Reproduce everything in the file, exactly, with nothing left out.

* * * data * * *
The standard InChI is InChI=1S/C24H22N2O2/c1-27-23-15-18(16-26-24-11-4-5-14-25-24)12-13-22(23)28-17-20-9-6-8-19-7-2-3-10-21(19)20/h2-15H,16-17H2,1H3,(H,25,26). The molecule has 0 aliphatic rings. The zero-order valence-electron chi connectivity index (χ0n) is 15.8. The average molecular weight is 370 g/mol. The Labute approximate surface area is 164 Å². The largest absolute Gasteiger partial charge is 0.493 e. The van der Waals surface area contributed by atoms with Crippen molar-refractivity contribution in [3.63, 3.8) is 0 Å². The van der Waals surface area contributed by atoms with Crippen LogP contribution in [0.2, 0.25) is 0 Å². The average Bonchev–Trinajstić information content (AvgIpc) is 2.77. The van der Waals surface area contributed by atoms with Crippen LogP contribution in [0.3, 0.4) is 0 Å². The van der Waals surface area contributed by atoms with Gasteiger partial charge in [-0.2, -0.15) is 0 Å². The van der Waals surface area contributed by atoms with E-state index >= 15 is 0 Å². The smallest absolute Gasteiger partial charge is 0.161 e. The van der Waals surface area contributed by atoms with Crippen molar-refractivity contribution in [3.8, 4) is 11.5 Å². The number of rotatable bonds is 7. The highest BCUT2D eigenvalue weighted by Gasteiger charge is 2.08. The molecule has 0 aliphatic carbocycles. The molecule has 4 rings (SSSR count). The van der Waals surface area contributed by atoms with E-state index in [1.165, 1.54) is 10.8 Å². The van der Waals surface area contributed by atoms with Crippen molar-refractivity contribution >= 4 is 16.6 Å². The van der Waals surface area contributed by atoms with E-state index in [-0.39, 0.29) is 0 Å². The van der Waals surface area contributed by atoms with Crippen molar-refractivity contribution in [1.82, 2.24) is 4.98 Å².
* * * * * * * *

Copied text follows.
The standard InChI is InChI=1S/C24H22N2O2/c1-27-23-15-18(16-26-24-11-4-5-14-25-24)12-13-22(23)28-17-20-9-6-8-19-7-2-3-10-21(19)20/h2-15H,16-17H2,1H3,(H,25,26). The molecule has 0 aliphatic rings. The zero-order valence-electron chi connectivity index (χ0n) is 15.8. The average molecular weight is 370 g/mol. The Labute approximate surface area is 164 Å². The largest absolute Gasteiger partial charge is 0.493 e. The van der Waals surface area contributed by atoms with Crippen molar-refractivity contribution in [3.63, 3.8) is 0 Å². The van der Waals surface area contributed by atoms with Crippen LogP contribution in [0.2, 0.25) is 0 Å². The average Bonchev–Trinajstić information content (AvgIpc) is 2.77. The van der Waals surface area contributed by atoms with Crippen LogP contribution in [0.3, 0.4) is 0 Å². The van der Waals surface area contributed by atoms with Gasteiger partial charge in [-0.2, -0.15) is 0 Å². The van der Waals surface area contributed by atoms with E-state index >= 15 is 0 Å². The smallest absolute Gasteiger partial charge is 0.161 e. The van der Waals surface area contributed by atoms with Crippen molar-refractivity contribution in [3.8, 4) is 11.5 Å². The number of rotatable bonds is 7. The highest BCUT2D eigenvalue weighted by Gasteiger charge is 2.08. The molecule has 0 aliphatic carbocycles. The molecule has 4 rings (SSSR count). The van der Waals surface area contributed by atoms with E-state index in [1.165, 1.54) is 10.8 Å². The van der Waals surface area contributed by atoms with Crippen molar-refractivity contribution >= 4 is 16.6 Å². The van der Waals surface area contributed by atoms with E-state index in [-0.39, 0.29) is 0 Å². The van der Waals surface area contributed by atoms with Crippen molar-refractivity contribution in [1.82, 2.24) is 4.98 Å².